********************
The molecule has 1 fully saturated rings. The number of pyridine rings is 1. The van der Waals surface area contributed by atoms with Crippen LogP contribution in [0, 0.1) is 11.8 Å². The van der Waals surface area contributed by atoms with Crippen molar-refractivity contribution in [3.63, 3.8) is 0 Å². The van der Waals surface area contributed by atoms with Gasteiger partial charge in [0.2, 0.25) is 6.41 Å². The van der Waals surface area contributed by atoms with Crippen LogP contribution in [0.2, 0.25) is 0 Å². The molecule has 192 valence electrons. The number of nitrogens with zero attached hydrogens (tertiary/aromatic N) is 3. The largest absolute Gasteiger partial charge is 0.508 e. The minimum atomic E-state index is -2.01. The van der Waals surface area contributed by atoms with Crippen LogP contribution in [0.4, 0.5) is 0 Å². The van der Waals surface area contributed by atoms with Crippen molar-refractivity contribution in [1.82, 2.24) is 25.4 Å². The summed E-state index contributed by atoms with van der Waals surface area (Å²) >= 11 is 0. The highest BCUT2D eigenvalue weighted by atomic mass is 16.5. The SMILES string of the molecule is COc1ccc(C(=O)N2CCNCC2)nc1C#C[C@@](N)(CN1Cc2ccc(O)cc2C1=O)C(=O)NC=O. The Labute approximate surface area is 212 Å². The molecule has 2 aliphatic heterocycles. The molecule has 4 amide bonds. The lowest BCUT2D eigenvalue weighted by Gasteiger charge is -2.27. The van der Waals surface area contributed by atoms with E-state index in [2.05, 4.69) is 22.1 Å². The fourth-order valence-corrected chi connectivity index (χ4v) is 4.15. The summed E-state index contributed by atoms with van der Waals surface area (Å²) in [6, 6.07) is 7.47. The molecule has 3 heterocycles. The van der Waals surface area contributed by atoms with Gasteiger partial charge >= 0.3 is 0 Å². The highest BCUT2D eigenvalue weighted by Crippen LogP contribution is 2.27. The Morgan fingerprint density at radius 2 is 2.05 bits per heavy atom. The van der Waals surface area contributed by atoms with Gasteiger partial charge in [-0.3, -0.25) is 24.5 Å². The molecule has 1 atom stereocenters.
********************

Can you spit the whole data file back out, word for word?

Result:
The molecule has 1 fully saturated rings. The number of pyridine rings is 1. The van der Waals surface area contributed by atoms with Crippen LogP contribution in [0, 0.1) is 11.8 Å². The van der Waals surface area contributed by atoms with Crippen molar-refractivity contribution in [3.63, 3.8) is 0 Å². The van der Waals surface area contributed by atoms with Gasteiger partial charge in [0.2, 0.25) is 6.41 Å². The van der Waals surface area contributed by atoms with Crippen LogP contribution in [0.2, 0.25) is 0 Å². The molecule has 192 valence electrons. The number of nitrogens with zero attached hydrogens (tertiary/aromatic N) is 3. The largest absolute Gasteiger partial charge is 0.508 e. The minimum atomic E-state index is -2.01. The van der Waals surface area contributed by atoms with Crippen LogP contribution in [0.4, 0.5) is 0 Å². The van der Waals surface area contributed by atoms with Crippen molar-refractivity contribution in [1.82, 2.24) is 25.4 Å². The summed E-state index contributed by atoms with van der Waals surface area (Å²) >= 11 is 0. The highest BCUT2D eigenvalue weighted by atomic mass is 16.5. The SMILES string of the molecule is COc1ccc(C(=O)N2CCNCC2)nc1C#C[C@@](N)(CN1Cc2ccc(O)cc2C1=O)C(=O)NC=O. The Labute approximate surface area is 212 Å². The molecule has 2 aliphatic heterocycles. The molecule has 4 amide bonds. The lowest BCUT2D eigenvalue weighted by Gasteiger charge is -2.27. The van der Waals surface area contributed by atoms with E-state index in [2.05, 4.69) is 22.1 Å². The fourth-order valence-corrected chi connectivity index (χ4v) is 4.15. The summed E-state index contributed by atoms with van der Waals surface area (Å²) in [6, 6.07) is 7.47. The molecule has 3 heterocycles. The van der Waals surface area contributed by atoms with Gasteiger partial charge >= 0.3 is 0 Å². The highest BCUT2D eigenvalue weighted by Crippen LogP contribution is 2.27. The Morgan fingerprint density at radius 2 is 2.05 bits per heavy atom. The van der Waals surface area contributed by atoms with Gasteiger partial charge in [-0.3, -0.25) is 24.5 Å². The molecule has 1 atom stereocenters.